Civil Service FC is a club with a lot of history. It was one of the original FA member clubs and is the only one still in existence. It signed up with ten others at the Freemasons' Tavern and celebrates its 150th anniversary this year along with The FA.
The first FA Cup matches were played on 11 November 1871. Those four First Round ties included Barnes v Civil Service at Barn Elms, the home side winning 2-0 before a crowd of over a thousand. The club helped the early development of the game across continental Europe with tours that involved matches against the likes of Real Madrid, Barcelona and Slavia Prague.
I went to see CSFC’s Southern Amateur League Senior Division 1 fixture with Nottsborough on Saturday, reached via a Bakerloo line tube to Waterloo and train to Barnes Bridge. You just cross the Thames on the footbridge, the rowers straining underneath, and you’re at the ground.
Three days after a great occasion at the top level of the game, England’s Wembley win against five-time World Cup winners Brazil, it was good to see an example of some thriving grassroots football.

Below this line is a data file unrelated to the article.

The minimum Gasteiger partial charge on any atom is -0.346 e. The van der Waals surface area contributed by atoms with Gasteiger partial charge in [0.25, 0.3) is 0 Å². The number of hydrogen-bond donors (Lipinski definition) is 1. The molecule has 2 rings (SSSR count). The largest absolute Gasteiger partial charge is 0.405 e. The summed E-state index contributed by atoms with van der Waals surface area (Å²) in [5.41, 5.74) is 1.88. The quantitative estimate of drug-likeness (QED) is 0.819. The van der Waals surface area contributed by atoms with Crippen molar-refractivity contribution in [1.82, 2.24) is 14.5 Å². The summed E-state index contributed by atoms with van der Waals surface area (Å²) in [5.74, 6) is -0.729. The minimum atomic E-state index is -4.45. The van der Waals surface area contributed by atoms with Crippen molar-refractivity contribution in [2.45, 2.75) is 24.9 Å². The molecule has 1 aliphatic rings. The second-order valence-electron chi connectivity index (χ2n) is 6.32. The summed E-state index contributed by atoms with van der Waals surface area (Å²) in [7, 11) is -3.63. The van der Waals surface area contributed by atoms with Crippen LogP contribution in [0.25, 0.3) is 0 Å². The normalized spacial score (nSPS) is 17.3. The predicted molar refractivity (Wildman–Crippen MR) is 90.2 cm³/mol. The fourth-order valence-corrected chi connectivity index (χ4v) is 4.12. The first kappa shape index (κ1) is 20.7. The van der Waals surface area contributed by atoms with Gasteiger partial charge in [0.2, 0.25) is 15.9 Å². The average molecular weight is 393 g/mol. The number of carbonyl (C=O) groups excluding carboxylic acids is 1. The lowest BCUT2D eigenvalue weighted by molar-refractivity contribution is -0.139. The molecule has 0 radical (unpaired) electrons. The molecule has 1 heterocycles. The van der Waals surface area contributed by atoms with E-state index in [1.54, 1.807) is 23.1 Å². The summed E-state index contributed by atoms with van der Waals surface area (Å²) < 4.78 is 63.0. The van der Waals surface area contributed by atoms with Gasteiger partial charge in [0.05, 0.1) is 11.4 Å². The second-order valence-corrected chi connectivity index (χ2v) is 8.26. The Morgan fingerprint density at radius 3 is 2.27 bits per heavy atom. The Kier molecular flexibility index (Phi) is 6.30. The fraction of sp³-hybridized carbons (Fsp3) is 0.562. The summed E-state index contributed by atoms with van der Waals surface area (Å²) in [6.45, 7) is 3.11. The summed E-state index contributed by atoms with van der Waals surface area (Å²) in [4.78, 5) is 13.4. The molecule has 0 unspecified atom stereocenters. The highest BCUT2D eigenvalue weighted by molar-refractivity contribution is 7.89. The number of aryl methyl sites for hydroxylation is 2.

By 2.30 there was action on seven different pitches and I watched the whole of the first team’s match and a chunk of the reserves’ AFA Middlesex/Essex Intermediate Cup quarter final with Winchmore Hill.
It rained the whole afternoon but it was drizzly in nature. CSFC, third from bottom in the table, gained an excellent point in a 1-1 draw against the team in second place. Nottsborough’s goal was a cracker, a player moving in from the left to flick the ball up and volley it high into the far corner. CSFC were quickly level which a low shot from close range that was deflected past the ‘keeper.
I counted six people watching.
I have now been to 168 England matches and Wednesday night’s against Brazil just sneaks into my top ten. My three most memorable ones have been Poland in ’73, Argentina in ’80 and Holland in ’96. I had an unusual view this time, sitting in a box in front of the Pitch View Restaurant. My guest’s view was even more unusual, as he had unfortunately forgotten to bring his glasses.
With heavy rain all day yesterday I was just glad to see a match. The one on the nearest pitch to the boating lake featured Gower Phoenix and Veras, the former winning 4-1. The referee, in woolly hat, anorak and tracksuit bottoms, was very good. He kept a dialogue going with the players, explaining his decisions and advising them when to “be careful”.
I didn’t fancy a further drenching, so went back to the hotel to watch Ireland v England in the rugby and later the Africa Cup of Nations Final, won by the Nigerian ‘Super Eagles’.